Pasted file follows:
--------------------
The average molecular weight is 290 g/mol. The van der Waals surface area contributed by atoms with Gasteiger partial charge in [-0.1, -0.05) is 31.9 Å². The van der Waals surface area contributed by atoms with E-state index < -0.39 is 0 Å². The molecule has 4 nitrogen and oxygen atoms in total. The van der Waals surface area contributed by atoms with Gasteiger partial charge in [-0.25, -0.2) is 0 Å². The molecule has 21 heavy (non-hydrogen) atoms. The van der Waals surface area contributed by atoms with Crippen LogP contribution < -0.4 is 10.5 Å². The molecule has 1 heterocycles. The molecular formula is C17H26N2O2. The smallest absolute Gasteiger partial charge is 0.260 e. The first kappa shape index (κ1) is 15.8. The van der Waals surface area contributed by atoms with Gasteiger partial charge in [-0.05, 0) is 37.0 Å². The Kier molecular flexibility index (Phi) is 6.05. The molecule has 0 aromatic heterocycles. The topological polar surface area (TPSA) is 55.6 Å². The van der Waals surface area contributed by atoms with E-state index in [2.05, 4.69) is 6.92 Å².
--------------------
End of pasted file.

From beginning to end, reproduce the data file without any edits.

The average molecular weight is 290 g/mol. The van der Waals surface area contributed by atoms with Gasteiger partial charge in [-0.1, -0.05) is 31.9 Å². The van der Waals surface area contributed by atoms with E-state index < -0.39 is 0 Å². The molecule has 4 nitrogen and oxygen atoms in total. The van der Waals surface area contributed by atoms with Gasteiger partial charge in [-0.25, -0.2) is 0 Å². The molecule has 21 heavy (non-hydrogen) atoms. The van der Waals surface area contributed by atoms with Crippen LogP contribution < -0.4 is 10.5 Å². The molecule has 1 heterocycles. The molecular formula is C17H26N2O2. The smallest absolute Gasteiger partial charge is 0.260 e. The first kappa shape index (κ1) is 15.8. The van der Waals surface area contributed by atoms with Gasteiger partial charge in [-0.05, 0) is 37.0 Å². The Kier molecular flexibility index (Phi) is 6.05. The molecule has 0 aromatic heterocycles. The topological polar surface area (TPSA) is 55.6 Å². The van der Waals surface area contributed by atoms with E-state index in [2.05, 4.69) is 6.92 Å².